May 6, 1954, on a windy spring day, Roger Bannister ran a mile in 3 minutes, 59.4 seconds in Oxford England. He crossed the finish line with a time of 3 minutes, 59.4 seconds, and broke through the “four minute mile” barrier. He demonstrated that the story about the impossibility of the four minute mile was only a myth, not a reality.
In less than 60 days, John Landy beat Roger Bannister’s record with a finishing time of 3 minutes and 57.9 seconds. Within the year several other runners managed to run less than a four minute mile. The current record holder is Hicham El Guerrouj from Morocco, with a time of 3:43.13.
For years, the four minute mile eluded runners, and was thought to be impossible. I am sure people documented the reasons for why this was impossible. So, why try? What lessons can we learn about the nature of breakthroughs? Remember, in my last blog I said that a breakthrough is an extraordinary and unprecedented result. Most people believe that breakthroughs are accidental. This is conventional wisdom. We believe breakthroughs can be created intentionally, if you know how to do it. What stops you from creating a breakthrough? YOU!
How many of us are constrained by our own stories of impossibility.
Some say seeing is believing – I say, you have to believe to see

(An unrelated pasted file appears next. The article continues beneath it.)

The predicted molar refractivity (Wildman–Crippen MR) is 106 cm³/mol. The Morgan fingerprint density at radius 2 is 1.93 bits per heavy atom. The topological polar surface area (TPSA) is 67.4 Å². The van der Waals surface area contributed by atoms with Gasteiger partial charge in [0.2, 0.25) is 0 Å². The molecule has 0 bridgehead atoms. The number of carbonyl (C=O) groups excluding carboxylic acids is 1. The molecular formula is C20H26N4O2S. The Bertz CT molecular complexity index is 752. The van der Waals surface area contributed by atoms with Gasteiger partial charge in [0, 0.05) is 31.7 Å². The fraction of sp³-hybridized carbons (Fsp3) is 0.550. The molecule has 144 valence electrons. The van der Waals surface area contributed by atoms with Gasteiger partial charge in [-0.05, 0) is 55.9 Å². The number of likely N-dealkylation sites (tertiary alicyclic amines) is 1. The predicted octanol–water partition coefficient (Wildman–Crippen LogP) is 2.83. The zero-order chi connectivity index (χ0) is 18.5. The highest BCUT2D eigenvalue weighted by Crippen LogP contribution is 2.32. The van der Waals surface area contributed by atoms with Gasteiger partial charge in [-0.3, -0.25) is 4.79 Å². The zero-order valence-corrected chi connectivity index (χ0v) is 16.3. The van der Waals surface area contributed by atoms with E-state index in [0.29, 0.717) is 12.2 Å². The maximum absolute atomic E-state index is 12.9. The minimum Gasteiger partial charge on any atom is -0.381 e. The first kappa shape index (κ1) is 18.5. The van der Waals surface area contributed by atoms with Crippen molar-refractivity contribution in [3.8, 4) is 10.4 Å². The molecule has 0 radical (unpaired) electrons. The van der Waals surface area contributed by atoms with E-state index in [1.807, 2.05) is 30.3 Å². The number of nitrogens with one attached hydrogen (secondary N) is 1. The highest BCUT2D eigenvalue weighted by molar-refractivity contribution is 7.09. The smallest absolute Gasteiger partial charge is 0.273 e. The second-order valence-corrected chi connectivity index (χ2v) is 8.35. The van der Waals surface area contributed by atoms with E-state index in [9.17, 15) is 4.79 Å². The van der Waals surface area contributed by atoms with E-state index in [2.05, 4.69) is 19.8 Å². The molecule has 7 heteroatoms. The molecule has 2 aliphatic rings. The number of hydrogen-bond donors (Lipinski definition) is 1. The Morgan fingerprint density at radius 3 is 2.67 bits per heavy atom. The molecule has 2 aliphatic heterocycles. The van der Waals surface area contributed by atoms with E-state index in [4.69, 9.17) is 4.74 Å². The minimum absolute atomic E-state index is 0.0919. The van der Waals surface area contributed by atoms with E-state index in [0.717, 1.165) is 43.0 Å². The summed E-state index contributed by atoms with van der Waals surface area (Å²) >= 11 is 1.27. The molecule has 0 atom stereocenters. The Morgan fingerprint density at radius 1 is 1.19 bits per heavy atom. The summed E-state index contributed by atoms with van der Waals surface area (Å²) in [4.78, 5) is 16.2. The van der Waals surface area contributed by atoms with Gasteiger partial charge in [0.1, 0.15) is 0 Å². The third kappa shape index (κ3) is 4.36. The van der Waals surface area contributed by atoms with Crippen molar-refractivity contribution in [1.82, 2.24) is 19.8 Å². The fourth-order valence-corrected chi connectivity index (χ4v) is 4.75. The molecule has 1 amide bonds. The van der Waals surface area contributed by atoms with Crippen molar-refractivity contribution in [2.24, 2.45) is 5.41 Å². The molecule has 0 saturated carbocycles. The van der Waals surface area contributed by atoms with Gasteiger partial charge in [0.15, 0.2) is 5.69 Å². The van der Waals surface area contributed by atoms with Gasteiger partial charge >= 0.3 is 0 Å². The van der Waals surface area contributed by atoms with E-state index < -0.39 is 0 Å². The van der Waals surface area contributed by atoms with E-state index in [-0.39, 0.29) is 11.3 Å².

As you can see by looking at the video below, we proved this last Wednesday. Approximately, thirty people came together to experience the power of belief for the purposes of creating a breakthrough. This was to demonstrate that, properly lead by Eric Best Ph. D., they could bend metal spoons and forks with just the power of their mind. You might say the demonstration was a trivial example. However, it was not for the people who overcame their traditional belief system. For them, it was a potentially life changing experience. 84% of the people were able to bend their spoon or fork.
Our belief system defines for us what is possible and impossible. Beliefs or what we call mindset (our rules of engagement) shape our actions because we see them as true. Or worst, we don’t even see our beliefs, but nonetheless, they shape our behavior like an automatic pilot. Our mindset shapes what we attempt or do not attempt to do in our everyday personal and professional life.
Success and failure begin and end in what we believe is possible. Roger Bannister must have held the belief to make it happen. Once he demonstrated the possibility, it was “easy” for others to make the commitment and to improve on his results.
The first step that a leader must take to create a breakthrough is to change his/her mindset and the mindset of his/her team. Some time ago Eric changed his mindset. Last Wednesday he changed the mindset of almost everyone in the room.
Just like the four minute mile many of the barriers that hold us back are self imposed. They exist only in our mind.
What are your four minute mile type stories, that you hold as true, but do not really know are true, that are holding you back in your personal and professional life? If you at the event Wednesday could you have done this.